> >in the European Union. The European Union said in December it
> >will take France to the European Court of Justice to force it to
> >import British beef. Germany is also refusing to import British
> >beef.
> >
> >The U.S. government says mad cow disease has never been observed
> >in any U.S. cows. However, a closely-related TSE disease, called
> >chronic wasting disease (CWD), has been increasing for almost 20
> >years among wild deer and elk in northern Colorado and southern
> >Wyoming. Since 1981, CWD has been spreading slowly among wild
> >deer and elk herds in the Rocky Mountains and now afflicts
> >between 4% and 8% of 62,000 deer in the region between Fort
> >Collins, Colorado and Cheyenne, Wyoming.
> >
> >During 1999, CWD erupted among a herd of elk on the David Kesler
> >Game Farm near Philipsburg, Montana, which raised elk
> >commercially. A few of Mr. Kesler's elk had been shipped to
> >Oklahoma and Idaho, and perhaps elsewhere, and CWD was discovered
> >in some of those animals, too. In early December, Montana health
> >authorities slaughtered 81 elk on Mr. Kesler's farm. They
> >initially announced plans to incinerate the carcasses, but later
> >decided that incineration would be too expensive. The animals
> >were finally buried at the High Plains Sanitary Landfill north of
> >Great Falls. Equipment used to feed, water and care for the
> >animals was also buried in the landfill. Montana authorities
> >announced that the fenceline at the elk farm would be
> >decontaminated, but they did not say what procedure they would
> >use. Nor did they announce what would become of Mr. Kesler's
> >contaminated land. The disease agent that causes CWD -- a prion
> >protein -- is very hardy and resists destruction by traditional
> >sterilization techniques like alcohol and heat.
> >
> >The diseased elk carcasses in the High Plains landfill have been
> >buried under a mound of garbage but will still be accessible to
> >rainwater and perhaps to scavenging animals.
> >
> >In northeastern Colorado and southeastern Wyoming, state
> >officials are urging hunters to protect themselves when dressing
> >wild deer and elk they have shot. Hunters should wear rubber
> >gloves, minimize contact with brain and spinal cord tissues,
> >discard the brain, spinal cord, eyes, spleen and lymph nodes and
> >definitely not eat them. There is no evidence that CWD can cross
> >over from deer and elk to humans, but there was no firm evidence
> >that mad cow disease could afflict humans until 1999, so wildlife
> >officials in the Rocky Mountain states say caution is warranted.
> >
> >Writing in the BOSTON GLOBE, Terry J. Allen reported in late 1999
> >that, since 1996, Creutzfeld-Jakob disease has been identified in
> >3 Americans younger than age 30.[3] All three are known to have
> >hunted extensively or eaten venison. There is no evidence that
> >CWD disease has jumped from deer or elk to humans, but the
> >appearance of this extremely-rare disease in young people was the
> >first evidence of a problem in England, so health authorities in
> >the U.S. say they are aggressively investigating all the
> >possibilities.
> >
> >A statistician at the federal Centers for Disease Control (CDC)
> >in Atlanta told Terry Allen that, if one more case of CJD had
> >surfaced in a person younger than 30 in the U.S., it "might tip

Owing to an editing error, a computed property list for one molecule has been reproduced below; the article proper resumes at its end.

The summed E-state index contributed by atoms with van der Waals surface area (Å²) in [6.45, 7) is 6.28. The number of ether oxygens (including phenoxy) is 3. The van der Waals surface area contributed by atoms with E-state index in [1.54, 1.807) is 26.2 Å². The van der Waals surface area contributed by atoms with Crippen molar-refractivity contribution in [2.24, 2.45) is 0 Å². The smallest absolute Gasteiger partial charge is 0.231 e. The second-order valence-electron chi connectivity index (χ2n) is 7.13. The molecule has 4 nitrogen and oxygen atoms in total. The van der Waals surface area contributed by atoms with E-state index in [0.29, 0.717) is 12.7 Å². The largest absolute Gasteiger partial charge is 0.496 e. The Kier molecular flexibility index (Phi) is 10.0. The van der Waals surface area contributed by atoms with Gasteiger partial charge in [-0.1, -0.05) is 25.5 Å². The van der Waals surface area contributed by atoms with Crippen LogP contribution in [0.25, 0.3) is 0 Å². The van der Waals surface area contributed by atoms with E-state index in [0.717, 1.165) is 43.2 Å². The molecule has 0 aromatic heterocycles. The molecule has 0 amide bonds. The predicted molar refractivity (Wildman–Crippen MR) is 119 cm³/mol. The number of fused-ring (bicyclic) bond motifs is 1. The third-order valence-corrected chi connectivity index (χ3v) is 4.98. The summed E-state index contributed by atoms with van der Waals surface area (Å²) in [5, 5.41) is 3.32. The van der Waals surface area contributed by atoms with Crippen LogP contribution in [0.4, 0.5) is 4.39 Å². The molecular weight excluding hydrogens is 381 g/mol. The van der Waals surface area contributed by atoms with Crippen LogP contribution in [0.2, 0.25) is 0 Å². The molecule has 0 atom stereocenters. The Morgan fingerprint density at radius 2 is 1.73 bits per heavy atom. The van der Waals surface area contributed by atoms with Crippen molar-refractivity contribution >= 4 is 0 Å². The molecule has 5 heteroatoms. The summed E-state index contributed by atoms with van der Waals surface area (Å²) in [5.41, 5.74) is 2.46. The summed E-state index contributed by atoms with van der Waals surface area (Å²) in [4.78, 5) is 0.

> >the balance," meaning it might convince authorities that
> >something truly unusual was occurring. Dr. Michael Hansen of
> >Consumer's Union says, "Given how rare the disease is in young
> >people and how difficult it is to make a diagnosis, the
> >possibility that some cases go undetected cannot be ruled
> >out."[3]
> >
> >Indeed, of the 3 cases detected in the U.S. since 1996, one
> >nearly went undetected. Last year in Utah, Doug McEwan, 28, began
> >to show an array of mysterious symptoms: loss of memory, loss of
> >motor control, mood swings, and disorientation. His wife, Tracey,
> >says his doctors conducted hundreds of tests but could not
> >diagnose his disease. She happened to see a TV program on mad cow
> >disease and she insisted that Doug's doctors must test for CJD. A
> >brain biopsy confirmed the diagnosis.
> >
> >One of the three young CJD victims had eaten deer shot near
> >Rangely, Maine, so last November federal officials took samples
> >of brains from 299 deer shot in western Maine. Authorities said
> >at the time they were quite sure Maine deer are not harboring
> >CWD. So far, test results have not been released.
> >
> >Federal authorities have quarantined two herds of sheep in
> >Vermont because they say the sheep may have been given feed that
> >contained parts of animals afflicted by mad cow disease. The
> >sheep had been imported into Vermont from Belgium and the
> >Netherlands, where they may have been fed improperly. A similar
> >herd of sheep in New York state was recently purchased by the
> >federal government and slaughtered.[4]
> >
> >Meanwhile, a 68-year-old Indiana man with a fondness for
> >beef-brain sandwiches died of CJD last summer. Beef-brain
> >sandwiches are a local delicacy in Indiana, introduced years ago
> >by German immigrants. The EVANSVILLE (INDIANA) COURIER reported
> >that John Hiedingsfelder, a forensic pathologist in Evansville,
> >said he had seen three cases of CJD in the past year. No
> >connection to mad cow disease has been established in the Indiana
> >cases.  Roberta Heiman, a staff writer for the EVANSVILLE
> >(INDIANA) COURIER reportedly received a warning from a
> >cattleman's association not to publish any further articles about
> >this subject.
> >============
> >
> >[1] Unless a specific source is cited, information in this issue
> >of Rachel's was taken from, a web site maintained
> >by Thomas Pringle of Eugene, Oregon. Sources of information are
> >cited at
> >
> >[2] Michael R. Scott and others, "Compelling transgenic evidence
> >for transmission of bovine spongiform encephalopathy prions in
> >No. 26 (December 21, 1999), pgs. 15137-15142.
> >
> >[3] Terry J. Allen, "Rare, Animal-Borne Disease a Medical
> >Mystery; Officials Examine Maine Deer in Hunt for Clues," BOSTON
> >GLOBE December 12, 1999, pg. C26.
> >
> >[4] Matthew Taylor, "Mad Cow Fears, Anger on Farms; Two Imported
> >Sheep Herds Quarantined in Vermont," BOSTON GLOBE October 31,
> >1999, pg. F24.
> >
> >Descriptor terms: mad cow disease; england; france; montana;
> >wyoming; vermont; maine; deer; elk; bse; tse; central nervous
> >system disorders;
> >
> >################################################################
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> >################################################################